The myth of mom-and-pop businesses

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Small business is the magic pony companion to baseball, motherhood and apple pie in the pantheon of unassailable American icons. Get crosswise with the mythical land of the mom-and-pop free market and you’re in for a world of hurt.

Fortunately, we have clear-eyed professors of commerce who resist the urge to get squishy over such sentimental mumbo-jumbo. Butterflies, rainbows and campaign stump speeches. Beh. They traffic in data.

Meet Martin A. Sullivan, Ph.D. Ex-U.S. Treasury economist. Tax blogger. Badass.

Sullivan slays the reflexive trope that tax cuts for small businesses are a cure-all to America’s prolonged economic stumble in a recent post at For one, there’s no hard and fast definition of “small business.” It can refer to your local family-owned corner stone or multinational corporations, depending upon who is wielding the ideological stick.

He cites Methodology for Identifying Small Businesses and Their Owners (8-2011), a new Treasury Dept. study of newly accessible tax data that significantly readjusts the definition of small business by eliminating hedge fund investors, independent contractors and other oddball employee classifications from the mix.

Sullivan crunches the numbers and finds that conflating tax cuts for the rich as support for small business is laughable.

A mere eight percent of small business owners qualify for the Bush tax cuts. Eight measly percent. And if the tax rate brackets expire, the pre-2001 schedule will go back into effect — a jump of a paltry three percent for the highest wage earners. The lowest end of the income scale, people making under $34,550 per year, would see a five percent increase in their tax rate.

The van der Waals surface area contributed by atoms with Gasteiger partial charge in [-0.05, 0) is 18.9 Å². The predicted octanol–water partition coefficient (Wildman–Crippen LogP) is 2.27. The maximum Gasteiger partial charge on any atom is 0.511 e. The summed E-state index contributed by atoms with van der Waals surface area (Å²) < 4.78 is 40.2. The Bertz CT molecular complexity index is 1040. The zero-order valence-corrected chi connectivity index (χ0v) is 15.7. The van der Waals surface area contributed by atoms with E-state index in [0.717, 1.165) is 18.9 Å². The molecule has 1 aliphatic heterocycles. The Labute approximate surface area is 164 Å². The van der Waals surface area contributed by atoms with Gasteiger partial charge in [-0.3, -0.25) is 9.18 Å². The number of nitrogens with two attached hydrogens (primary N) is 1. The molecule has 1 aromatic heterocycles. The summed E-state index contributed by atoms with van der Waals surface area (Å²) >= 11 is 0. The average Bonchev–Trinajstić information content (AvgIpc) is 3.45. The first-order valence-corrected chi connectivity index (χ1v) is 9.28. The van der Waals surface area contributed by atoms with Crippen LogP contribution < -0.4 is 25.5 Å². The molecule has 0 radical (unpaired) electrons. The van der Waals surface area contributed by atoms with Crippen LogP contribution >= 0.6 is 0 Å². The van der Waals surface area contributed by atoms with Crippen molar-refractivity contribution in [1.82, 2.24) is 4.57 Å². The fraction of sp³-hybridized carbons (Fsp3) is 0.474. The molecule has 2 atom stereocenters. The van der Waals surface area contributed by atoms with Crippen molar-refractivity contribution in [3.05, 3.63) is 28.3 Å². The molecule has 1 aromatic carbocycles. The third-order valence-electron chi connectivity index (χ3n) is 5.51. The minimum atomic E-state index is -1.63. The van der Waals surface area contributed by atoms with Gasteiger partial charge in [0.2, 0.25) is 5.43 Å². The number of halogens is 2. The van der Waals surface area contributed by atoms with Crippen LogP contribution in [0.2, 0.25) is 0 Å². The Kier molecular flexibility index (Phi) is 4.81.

However, if anyone questions Sullivan’s tax break bona fides, he concludes:

There are economically defensible reasons for keeping high-income rates from rising. For example, because wealthy taxpayers do the lion’s share of saving and investing in this country, it makes sense from the perspective of supply-side economics to prevent their rates from rising. Of course, this has to be weighed against some people’s concerns about fairness and everybody’s concern about larger deficits. What is clear from the Treasury data is that the defense of small business should not be the basis for any decision about tax rate changes on the wealthy.

Sullivan’s take-away: By accurately characterizing the true definition of small business the magnitude of repealing the temporary Bush tax cuts is “not nearly as large as the defenders of rate cuts would like the public to believe.”

h/t TaxProf Blog